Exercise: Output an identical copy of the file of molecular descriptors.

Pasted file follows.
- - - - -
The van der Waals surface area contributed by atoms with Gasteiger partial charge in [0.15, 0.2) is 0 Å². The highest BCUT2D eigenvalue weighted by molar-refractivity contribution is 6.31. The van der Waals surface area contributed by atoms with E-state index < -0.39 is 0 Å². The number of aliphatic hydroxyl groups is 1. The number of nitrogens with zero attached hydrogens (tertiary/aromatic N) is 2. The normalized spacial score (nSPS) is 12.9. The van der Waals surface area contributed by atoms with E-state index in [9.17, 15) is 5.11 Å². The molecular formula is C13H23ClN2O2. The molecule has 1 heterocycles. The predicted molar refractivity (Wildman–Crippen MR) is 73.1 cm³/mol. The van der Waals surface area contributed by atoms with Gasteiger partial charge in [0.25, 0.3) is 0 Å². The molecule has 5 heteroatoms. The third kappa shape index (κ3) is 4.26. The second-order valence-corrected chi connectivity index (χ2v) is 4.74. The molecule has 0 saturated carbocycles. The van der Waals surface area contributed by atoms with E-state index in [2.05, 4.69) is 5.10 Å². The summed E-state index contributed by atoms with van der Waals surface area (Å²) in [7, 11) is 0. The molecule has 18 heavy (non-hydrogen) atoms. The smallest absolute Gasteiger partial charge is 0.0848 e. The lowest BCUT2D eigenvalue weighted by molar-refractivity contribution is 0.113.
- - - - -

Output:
The van der Waals surface area contributed by atoms with Gasteiger partial charge in [0.15, 0.2) is 0 Å². The highest BCUT2D eigenvalue weighted by molar-refractivity contribution is 6.31. The van der Waals surface area contributed by atoms with E-state index < -0.39 is 0 Å². The number of aliphatic hydroxyl groups is 1. The number of nitrogens with zero attached hydrogens (tertiary/aromatic N) is 2. The normalized spacial score (nSPS) is 12.9. The van der Waals surface area contributed by atoms with E-state index in [9.17, 15) is 5.11 Å². The molecular formula is C13H23ClN2O2. The molecule has 1 heterocycles. The predicted molar refractivity (Wildman–Crippen MR) is 73.1 cm³/mol. The van der Waals surface area contributed by atoms with Gasteiger partial charge in [0.25, 0.3) is 0 Å². The molecule has 5 heteroatoms. The third kappa shape index (κ3) is 4.26. The second-order valence-corrected chi connectivity index (χ2v) is 4.74. The molecule has 0 saturated carbocycles. The van der Waals surface area contributed by atoms with E-state index in [2.05, 4.69) is 5.10 Å². The summed E-state index contributed by atoms with van der Waals surface area (Å²) in [7, 11) is 0. The molecule has 18 heavy (non-hydrogen) atoms. The smallest absolute Gasteiger partial charge is 0.0848 e. The lowest BCUT2D eigenvalue weighted by molar-refractivity contribution is 0.113.